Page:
A couple of things folks are forgetting here.
1. Just because it appears that the species occurs in more than one state. It is not at all impossible for there to be more than one look alike species involved and considering the level of taxonomic competence of the average ant hobbyist the odds of the mimic species being properly identified is virtually nil.
2. It is entirely possible that the members of a population in one location are hosts to parasites or a pathogen to which they may be resistant but the population in adjoining state are not. Personally I have no problem with the situation as it is, although admittedly some overall clarification would be nice.
Taxonomic issues should be considered, I agree. However they are not as common or widespread as many common US ants are, especially in states that are more well studied. There are certainly more sophisticated ways to deal with them rather than a blanket ban.
I have heard the argument about transmitting parasites, pathogens, or other various diseases, and while this is possibly a valid argument, the current ant laws actually cover this in a completely different way. It's not regulated by an interstate transit ban, but rather the fact that all plant pests, including ants, are illegal to release from captivity, ever. Yes, this is an actual law. I bet most people have never heard of it, because for some reason the antkeeping community only cares about the interstate transit ban and no other parts of the law.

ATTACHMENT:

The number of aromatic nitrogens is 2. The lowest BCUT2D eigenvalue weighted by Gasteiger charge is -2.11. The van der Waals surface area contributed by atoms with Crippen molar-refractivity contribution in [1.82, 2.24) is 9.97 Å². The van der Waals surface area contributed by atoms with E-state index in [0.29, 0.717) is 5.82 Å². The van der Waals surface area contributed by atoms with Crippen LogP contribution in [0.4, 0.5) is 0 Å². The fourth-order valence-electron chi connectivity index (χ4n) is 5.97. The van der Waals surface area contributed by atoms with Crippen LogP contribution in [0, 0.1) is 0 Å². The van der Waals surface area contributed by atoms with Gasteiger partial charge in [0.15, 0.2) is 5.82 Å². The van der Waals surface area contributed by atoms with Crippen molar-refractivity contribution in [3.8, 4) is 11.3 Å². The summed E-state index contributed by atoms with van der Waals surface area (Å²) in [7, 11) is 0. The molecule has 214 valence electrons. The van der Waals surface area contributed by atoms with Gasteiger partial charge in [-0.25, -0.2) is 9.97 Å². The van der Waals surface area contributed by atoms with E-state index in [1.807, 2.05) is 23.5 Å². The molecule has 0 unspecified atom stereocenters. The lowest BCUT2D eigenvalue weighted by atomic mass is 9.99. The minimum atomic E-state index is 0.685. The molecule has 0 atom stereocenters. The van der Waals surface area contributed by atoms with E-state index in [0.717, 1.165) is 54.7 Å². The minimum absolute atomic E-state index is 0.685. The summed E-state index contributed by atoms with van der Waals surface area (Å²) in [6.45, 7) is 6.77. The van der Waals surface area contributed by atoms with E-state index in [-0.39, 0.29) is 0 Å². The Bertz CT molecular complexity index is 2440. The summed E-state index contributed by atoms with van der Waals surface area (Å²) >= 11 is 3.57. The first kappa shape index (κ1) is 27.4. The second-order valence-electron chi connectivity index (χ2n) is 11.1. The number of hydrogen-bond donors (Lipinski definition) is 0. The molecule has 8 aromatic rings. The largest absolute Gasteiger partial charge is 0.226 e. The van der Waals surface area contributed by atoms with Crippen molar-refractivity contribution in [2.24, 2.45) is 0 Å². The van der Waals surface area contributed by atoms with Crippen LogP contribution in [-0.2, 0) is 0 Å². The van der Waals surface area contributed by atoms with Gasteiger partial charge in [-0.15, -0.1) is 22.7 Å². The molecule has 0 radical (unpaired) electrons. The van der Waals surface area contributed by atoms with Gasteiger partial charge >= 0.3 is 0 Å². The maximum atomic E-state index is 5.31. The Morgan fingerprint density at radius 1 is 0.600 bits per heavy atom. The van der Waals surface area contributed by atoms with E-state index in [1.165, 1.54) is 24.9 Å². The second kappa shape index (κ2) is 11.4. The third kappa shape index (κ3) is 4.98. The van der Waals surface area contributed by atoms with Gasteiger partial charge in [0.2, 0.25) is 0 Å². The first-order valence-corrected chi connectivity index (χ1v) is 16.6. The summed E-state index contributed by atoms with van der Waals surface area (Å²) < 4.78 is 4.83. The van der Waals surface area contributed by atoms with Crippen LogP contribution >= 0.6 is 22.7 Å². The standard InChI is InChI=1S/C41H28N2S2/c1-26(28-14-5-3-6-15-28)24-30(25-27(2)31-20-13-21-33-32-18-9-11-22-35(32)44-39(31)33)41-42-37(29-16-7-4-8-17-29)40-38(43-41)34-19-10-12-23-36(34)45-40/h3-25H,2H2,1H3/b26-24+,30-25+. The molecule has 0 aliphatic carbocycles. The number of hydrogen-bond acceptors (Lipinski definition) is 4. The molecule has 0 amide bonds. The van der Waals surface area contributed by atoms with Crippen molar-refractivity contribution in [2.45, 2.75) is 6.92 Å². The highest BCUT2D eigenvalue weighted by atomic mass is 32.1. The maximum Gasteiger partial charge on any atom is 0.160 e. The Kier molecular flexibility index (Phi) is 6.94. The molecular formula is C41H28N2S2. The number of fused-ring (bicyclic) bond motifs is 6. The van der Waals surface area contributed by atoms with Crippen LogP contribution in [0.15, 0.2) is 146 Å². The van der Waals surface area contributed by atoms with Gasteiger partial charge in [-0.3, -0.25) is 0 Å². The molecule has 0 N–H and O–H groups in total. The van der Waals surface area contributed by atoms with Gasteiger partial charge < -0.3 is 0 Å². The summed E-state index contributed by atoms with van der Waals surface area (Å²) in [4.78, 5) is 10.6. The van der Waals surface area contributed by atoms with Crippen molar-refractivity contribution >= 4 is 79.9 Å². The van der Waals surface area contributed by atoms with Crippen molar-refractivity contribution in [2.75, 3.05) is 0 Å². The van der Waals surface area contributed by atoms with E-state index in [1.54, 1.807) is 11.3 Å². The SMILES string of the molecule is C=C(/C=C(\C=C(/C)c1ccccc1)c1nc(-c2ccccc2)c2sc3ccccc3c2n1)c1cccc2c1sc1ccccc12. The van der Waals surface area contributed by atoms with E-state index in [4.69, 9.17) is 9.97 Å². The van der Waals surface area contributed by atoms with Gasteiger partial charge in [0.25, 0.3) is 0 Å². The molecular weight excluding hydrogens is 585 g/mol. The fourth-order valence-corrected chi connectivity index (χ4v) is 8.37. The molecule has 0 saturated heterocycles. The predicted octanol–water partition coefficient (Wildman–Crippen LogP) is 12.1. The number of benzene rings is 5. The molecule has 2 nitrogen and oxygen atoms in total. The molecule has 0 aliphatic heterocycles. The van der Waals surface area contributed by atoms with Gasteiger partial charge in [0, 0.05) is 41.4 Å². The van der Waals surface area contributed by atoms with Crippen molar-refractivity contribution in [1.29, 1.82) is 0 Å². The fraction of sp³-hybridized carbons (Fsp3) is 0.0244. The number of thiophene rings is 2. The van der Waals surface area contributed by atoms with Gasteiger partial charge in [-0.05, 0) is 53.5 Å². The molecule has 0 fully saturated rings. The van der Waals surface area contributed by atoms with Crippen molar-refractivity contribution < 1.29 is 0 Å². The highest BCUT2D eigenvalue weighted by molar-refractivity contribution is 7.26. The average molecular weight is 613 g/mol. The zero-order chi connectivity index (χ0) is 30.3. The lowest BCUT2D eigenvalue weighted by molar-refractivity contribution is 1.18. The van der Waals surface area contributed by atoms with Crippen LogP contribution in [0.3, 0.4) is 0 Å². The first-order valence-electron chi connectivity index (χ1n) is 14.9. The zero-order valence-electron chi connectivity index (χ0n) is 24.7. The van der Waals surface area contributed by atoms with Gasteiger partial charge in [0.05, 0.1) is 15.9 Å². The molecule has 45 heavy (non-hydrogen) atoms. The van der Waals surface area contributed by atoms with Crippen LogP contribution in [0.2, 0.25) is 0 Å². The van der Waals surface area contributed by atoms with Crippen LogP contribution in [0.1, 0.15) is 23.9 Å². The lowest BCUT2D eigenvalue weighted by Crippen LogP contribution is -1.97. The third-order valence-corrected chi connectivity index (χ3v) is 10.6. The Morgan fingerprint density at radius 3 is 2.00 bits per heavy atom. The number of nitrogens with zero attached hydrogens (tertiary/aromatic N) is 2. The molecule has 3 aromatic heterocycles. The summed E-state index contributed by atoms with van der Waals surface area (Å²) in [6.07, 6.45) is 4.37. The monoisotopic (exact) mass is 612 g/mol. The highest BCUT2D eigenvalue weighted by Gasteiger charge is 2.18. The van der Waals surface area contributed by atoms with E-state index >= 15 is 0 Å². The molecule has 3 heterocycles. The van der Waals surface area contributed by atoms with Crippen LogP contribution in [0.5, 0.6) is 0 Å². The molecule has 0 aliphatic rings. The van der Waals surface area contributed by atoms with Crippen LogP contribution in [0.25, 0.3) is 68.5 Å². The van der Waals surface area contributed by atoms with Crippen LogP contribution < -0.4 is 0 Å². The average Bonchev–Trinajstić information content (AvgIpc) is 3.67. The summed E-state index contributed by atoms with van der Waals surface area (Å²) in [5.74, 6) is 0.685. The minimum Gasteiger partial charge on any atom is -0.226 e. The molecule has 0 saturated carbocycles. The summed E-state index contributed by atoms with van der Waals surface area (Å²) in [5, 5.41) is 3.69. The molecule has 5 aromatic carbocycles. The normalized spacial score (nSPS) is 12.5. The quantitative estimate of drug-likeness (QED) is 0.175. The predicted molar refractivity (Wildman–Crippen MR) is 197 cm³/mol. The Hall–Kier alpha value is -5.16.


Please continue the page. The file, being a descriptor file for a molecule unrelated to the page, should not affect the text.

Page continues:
I can't find the section where this is said on hand, but I'm sure I could with some digging and asking around. Even in the exact location where the ant was collected, you are unable to re-release them in the wild for the exact reason of spreading pathogens. With this regulation in place, surely interstate transit should have at least some restrictions lifted, no? Also, if the antkeeping community really cared about this possibility, surely they wouldn't be encouraging people to release colonies that they no longer want, or queens that end up being infertile.
2: Only the transport of ants between state lines is illegal, not actually keeping exotic species. Exotic ants that were imported via another source (I. E. a greenhouse) are legal to be kept by a hobbyist, as the hobbyist did not transport those ants between any state lines.
If someone who had a permit for an exotic species captive bred them and then gave them away to people who didn't have permits, would that be legal? I agree with your points on how the law doesn't make sense, either way you slice it, whether for or against exotics, it definitely needs a rework.
I believe it would be a violation of the permit, as the permits only allow the species to be held at the address listed at the permit and not spread. If the permit holder moves or moves the ants to a new address, the permit needs to be updated. However, the recipient(s) of the exotic species would not be breaking any laws.